According to Clinical Cancer Research, a journal of the American Association for Cancer Research, recently discovered genetic differences in non-small cell lung cancers (NSCLCs) between some African-Americans and European-Americans suggest that there are racial differences in the biology of the disease. These findings could have a clinical impact on personalized cancer therapies in the future.
“We are entering the age of ‘precision medicine’ in which diagnosis and therapy decisions for each cancer patient will be based on detailed molecular and chemical fingerprints,” said researcher Bríd M. Ryan, a researcher at the National Cancer Institute’s Center for Cancer Research and the study’s author.
“Much of the revolutionary work that underpins precision medicine has been conducted on populations of European descent, with limited work in minority populations,” she added. “We want to make sure that all populations can benefit from this approach. Studying the biology of lung cancer in African-Americans is one step toward that goal.”
Dr. Ryan and her team analyzed normal and NSCLC tissue obtained from 64 African-Americans and 74 European-Americans. Tissue from 22 African-Americans and 19 European-Americans was analyzed for mRNA expression, which provides information about gene expression, and tissue from the remaining patients was analyzed for microRNA expression. These two different kinds of RNA have related, but different, roles inside the cell.
The researchers found that expression of 2,210 genes was more than two-fold increased or decreased in NSCLC from African-Americans compared with matched normal tissue. For European-American samples, 2,921 genes were differentially expressed by more than two-fold. Many of the genes were differentially expressed between NSCLC and normal tissue in both African-Americans and European-Americans, but 637 and 1,844 were differentially expressed only in African-Americans and European-Americans, respectively.
The genes differentially expressed only in the African-American NSCLC samples were enriched for those involved in stem cell biology and invasive behavior. The genes differentially expressed only in European-Americans were enriched for those involved in cell cycle, mitosis, and proliferation.
In addition, the genes differentially expressed only in African-Americans or European-Americans were analyzed using a drug-response prediction model. The two gene subsets predicted similar resistance/sensitivity for NSCLC from African-Americans and European-Americans to some drugs. For other drugs, the predictions varied by race, with NSCLC from African-Americans predicted to be resistant to 53 drugs to which NSCLC from European-Americans was sensitive. Among these drugs was irinotecan, used for treating certain types of cancer.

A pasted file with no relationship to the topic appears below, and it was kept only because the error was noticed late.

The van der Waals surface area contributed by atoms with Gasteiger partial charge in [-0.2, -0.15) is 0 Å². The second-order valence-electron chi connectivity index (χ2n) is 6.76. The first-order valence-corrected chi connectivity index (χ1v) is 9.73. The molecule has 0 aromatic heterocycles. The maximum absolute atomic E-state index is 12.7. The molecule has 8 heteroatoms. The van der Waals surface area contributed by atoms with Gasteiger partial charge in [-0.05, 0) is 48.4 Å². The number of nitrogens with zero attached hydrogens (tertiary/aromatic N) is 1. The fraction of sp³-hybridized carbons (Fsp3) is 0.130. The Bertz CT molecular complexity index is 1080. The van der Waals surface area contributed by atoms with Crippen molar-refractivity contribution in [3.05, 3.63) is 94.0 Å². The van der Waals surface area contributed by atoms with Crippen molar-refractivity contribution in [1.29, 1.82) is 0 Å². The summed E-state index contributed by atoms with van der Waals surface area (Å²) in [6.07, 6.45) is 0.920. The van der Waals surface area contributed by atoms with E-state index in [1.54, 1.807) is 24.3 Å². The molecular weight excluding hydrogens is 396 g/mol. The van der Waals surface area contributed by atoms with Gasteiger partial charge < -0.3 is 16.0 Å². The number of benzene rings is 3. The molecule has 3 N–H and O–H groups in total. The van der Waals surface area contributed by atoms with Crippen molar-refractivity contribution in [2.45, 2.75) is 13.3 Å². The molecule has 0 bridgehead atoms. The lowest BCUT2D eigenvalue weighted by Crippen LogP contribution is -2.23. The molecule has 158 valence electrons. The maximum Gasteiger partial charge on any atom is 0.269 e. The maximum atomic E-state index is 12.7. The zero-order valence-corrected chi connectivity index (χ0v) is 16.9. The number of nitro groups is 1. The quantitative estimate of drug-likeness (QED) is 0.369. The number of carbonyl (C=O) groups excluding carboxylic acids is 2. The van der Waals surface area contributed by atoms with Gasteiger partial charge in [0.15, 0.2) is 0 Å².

“This study helps close a gap in our knowledge of which genes are expressed in lung cancers from African-Americans, revealing clear differences in lung cancer biology between African- Americans and European-Americans,” said Mitchell. “By understanding these racial differences in gene expression, we can account for how they may contribute to disease progression and treatment response and, ultimately, help reduce some health outcome disparities.”
The study parallels a recent publication in Theranostics, one of whose authors is NFCR-sponsored scientist, Dr. Wei Zhang, of Wake Forest Baptist Medical Center. That team’s precision oncology study of racial differences in genetic alterations in smoking-related cancers revealed that African-Americans had a significantly increased mutation rate in the TP53 gene (tumor suppressor gene), and five genes were significantly amplified in this population. The researchers also found that a number of genes—including those that repair DNA damage—mutated at higher frequencies in African-American cancer patients versus European-Americans.
Dr. Zhang stated, “These results provide strong evidence that genomic instability is a fundamental hallmark of cancer, and the events underlying the regulation of genome stability are centered on interactions with environmental factors and lifestyle, such as smoking.”
Too, the study points to genetic mutations common to African-Americans as a factor contributing to cancer outcome disparities. This latter discovery may lead to the development of novel diagnostic and improved therapeutic options for patients.
Kytola V, Topaloglu U, Miller LD, Bitting RL, Goodman MM, D`Agostino RB Jr, Desnoyers RJ, Albright C, Yacoub G, Qasem SA, DeYoung B, Thorsson V, Shmulevich I, Yang M, Shcherban A, Pagni M, Liu L, Nykter M, Chen K, Hawkins GA, Grant SC, Petty WJ, Alistar AT, Levine EA, Staren ED, Langefeld CD, Miller V, Singal G, Petro RM, Robinson M, Blackstock W, Powell BL, Wagner LI, Foley KL, Abraham E, Pasche B, Zhang W. Mutational Landscapes of Smoking-Related Cancers in Caucasians and African Americans: Precision Oncology Perspectives at Wake Forest Baptist Comprehensive Cancer Center, Theranostics. 2017; 7(11):2914-2923. doi:10.7150/thno.20355
Ryan, Bríd M. Comparative Transcriptome Profiling Reveals Coding and Noncoding RNA Differences in NSCLC from African Americans and European Americans, Clinical Cancer Research. (December 2017).